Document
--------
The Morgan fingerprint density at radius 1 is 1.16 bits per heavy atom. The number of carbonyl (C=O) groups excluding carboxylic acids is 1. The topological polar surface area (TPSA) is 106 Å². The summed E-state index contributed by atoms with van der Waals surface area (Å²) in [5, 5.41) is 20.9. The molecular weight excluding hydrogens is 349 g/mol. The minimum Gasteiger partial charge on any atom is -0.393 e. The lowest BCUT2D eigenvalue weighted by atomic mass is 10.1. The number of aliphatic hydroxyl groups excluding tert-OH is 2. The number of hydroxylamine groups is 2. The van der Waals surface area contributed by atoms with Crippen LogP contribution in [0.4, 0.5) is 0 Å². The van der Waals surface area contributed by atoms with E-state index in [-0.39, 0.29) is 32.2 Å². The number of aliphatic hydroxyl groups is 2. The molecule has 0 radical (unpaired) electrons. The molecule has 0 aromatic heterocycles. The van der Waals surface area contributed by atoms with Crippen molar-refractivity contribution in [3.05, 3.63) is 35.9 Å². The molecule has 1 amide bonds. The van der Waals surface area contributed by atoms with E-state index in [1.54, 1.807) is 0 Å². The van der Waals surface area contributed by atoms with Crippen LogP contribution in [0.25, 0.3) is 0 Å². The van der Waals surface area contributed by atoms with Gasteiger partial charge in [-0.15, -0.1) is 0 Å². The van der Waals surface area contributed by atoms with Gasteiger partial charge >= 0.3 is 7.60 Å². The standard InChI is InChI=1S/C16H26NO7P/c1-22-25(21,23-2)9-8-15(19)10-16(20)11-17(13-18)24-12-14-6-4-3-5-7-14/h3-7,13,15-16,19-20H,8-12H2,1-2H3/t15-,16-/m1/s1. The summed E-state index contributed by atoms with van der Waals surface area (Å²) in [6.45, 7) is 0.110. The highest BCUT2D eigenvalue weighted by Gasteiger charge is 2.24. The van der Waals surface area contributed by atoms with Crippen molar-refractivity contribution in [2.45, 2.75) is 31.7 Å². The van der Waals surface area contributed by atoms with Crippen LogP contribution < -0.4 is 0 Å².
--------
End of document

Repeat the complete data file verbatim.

The Morgan fingerprint density at radius 1 is 1.16 bits per heavy atom. The number of carbonyl (C=O) groups excluding carboxylic acids is 1. The topological polar surface area (TPSA) is 106 Å². The summed E-state index contributed by atoms with van der Waals surface area (Å²) in [5, 5.41) is 20.9. The molecular weight excluding hydrogens is 349 g/mol. The minimum Gasteiger partial charge on any atom is -0.393 e. The lowest BCUT2D eigenvalue weighted by atomic mass is 10.1. The number of aliphatic hydroxyl groups excluding tert-OH is 2. The number of hydroxylamine groups is 2. The van der Waals surface area contributed by atoms with Crippen LogP contribution in [0.4, 0.5) is 0 Å². The van der Waals surface area contributed by atoms with E-state index in [-0.39, 0.29) is 32.2 Å². The number of aliphatic hydroxyl groups is 2. The molecule has 0 radical (unpaired) electrons. The molecule has 0 aromatic heterocycles. The van der Waals surface area contributed by atoms with Crippen molar-refractivity contribution in [3.05, 3.63) is 35.9 Å². The molecule has 1 amide bonds. The van der Waals surface area contributed by atoms with E-state index in [1.54, 1.807) is 0 Å². The van der Waals surface area contributed by atoms with Crippen LogP contribution in [0.25, 0.3) is 0 Å². The van der Waals surface area contributed by atoms with Gasteiger partial charge in [-0.15, -0.1) is 0 Å². The van der Waals surface area contributed by atoms with Gasteiger partial charge >= 0.3 is 7.60 Å². The standard InChI is InChI=1S/C16H26NO7P/c1-22-25(21,23-2)9-8-15(19)10-16(20)11-17(13-18)24-12-14-6-4-3-5-7-14/h3-7,13,15-16,19-20H,8-12H2,1-2H3/t15-,16-/m1/s1. The summed E-state index contributed by atoms with van der Waals surface area (Å²) in [6.45, 7) is 0.110. The highest BCUT2D eigenvalue weighted by Gasteiger charge is 2.24. The van der Waals surface area contributed by atoms with Crippen molar-refractivity contribution in [2.45, 2.75) is 31.7 Å². The van der Waals surface area contributed by atoms with Crippen LogP contribution < -0.4 is 0 Å².